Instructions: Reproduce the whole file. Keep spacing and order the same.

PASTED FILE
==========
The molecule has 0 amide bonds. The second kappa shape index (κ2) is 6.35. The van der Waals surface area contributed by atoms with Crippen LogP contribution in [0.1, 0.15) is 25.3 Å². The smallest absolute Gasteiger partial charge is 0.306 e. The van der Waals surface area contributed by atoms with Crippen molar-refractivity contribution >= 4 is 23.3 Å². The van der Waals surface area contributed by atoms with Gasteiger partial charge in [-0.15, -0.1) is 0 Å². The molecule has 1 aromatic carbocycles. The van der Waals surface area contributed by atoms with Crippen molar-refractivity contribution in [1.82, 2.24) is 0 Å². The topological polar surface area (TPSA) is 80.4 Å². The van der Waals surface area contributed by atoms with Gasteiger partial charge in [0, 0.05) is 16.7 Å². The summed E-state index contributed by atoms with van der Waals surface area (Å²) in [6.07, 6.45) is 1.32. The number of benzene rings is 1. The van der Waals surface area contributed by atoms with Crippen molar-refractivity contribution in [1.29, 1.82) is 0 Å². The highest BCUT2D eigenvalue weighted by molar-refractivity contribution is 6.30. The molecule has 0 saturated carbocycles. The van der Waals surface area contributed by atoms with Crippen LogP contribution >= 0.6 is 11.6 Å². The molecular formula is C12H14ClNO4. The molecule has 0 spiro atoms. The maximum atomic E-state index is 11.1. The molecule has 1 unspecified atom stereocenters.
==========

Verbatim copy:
The molecule has 0 amide bonds. The second kappa shape index (κ2) is 6.35. The van der Waals surface area contributed by atoms with Crippen LogP contribution in [0.1, 0.15) is 25.3 Å². The smallest absolute Gasteiger partial charge is 0.306 e. The van der Waals surface area contributed by atoms with Crippen molar-refractivity contribution >= 4 is 23.3 Å². The van der Waals surface area contributed by atoms with Gasteiger partial charge in [-0.15, -0.1) is 0 Å². The molecule has 1 aromatic carbocycles. The van der Waals surface area contributed by atoms with Crippen molar-refractivity contribution in [1.82, 2.24) is 0 Å². The topological polar surface area (TPSA) is 80.4 Å². The van der Waals surface area contributed by atoms with Gasteiger partial charge in [0, 0.05) is 16.7 Å². The summed E-state index contributed by atoms with van der Waals surface area (Å²) in [6.07, 6.45) is 1.32. The number of benzene rings is 1. The van der Waals surface area contributed by atoms with Crippen molar-refractivity contribution in [1.29, 1.82) is 0 Å². The highest BCUT2D eigenvalue weighted by molar-refractivity contribution is 6.30. The molecule has 0 saturated carbocycles. The van der Waals surface area contributed by atoms with Crippen LogP contribution >= 0.6 is 11.6 Å². The molecular formula is C12H14ClNO4. The molecule has 0 spiro atoms. The maximum atomic E-state index is 11.1. The molecule has 1 unspecified atom stereocenters.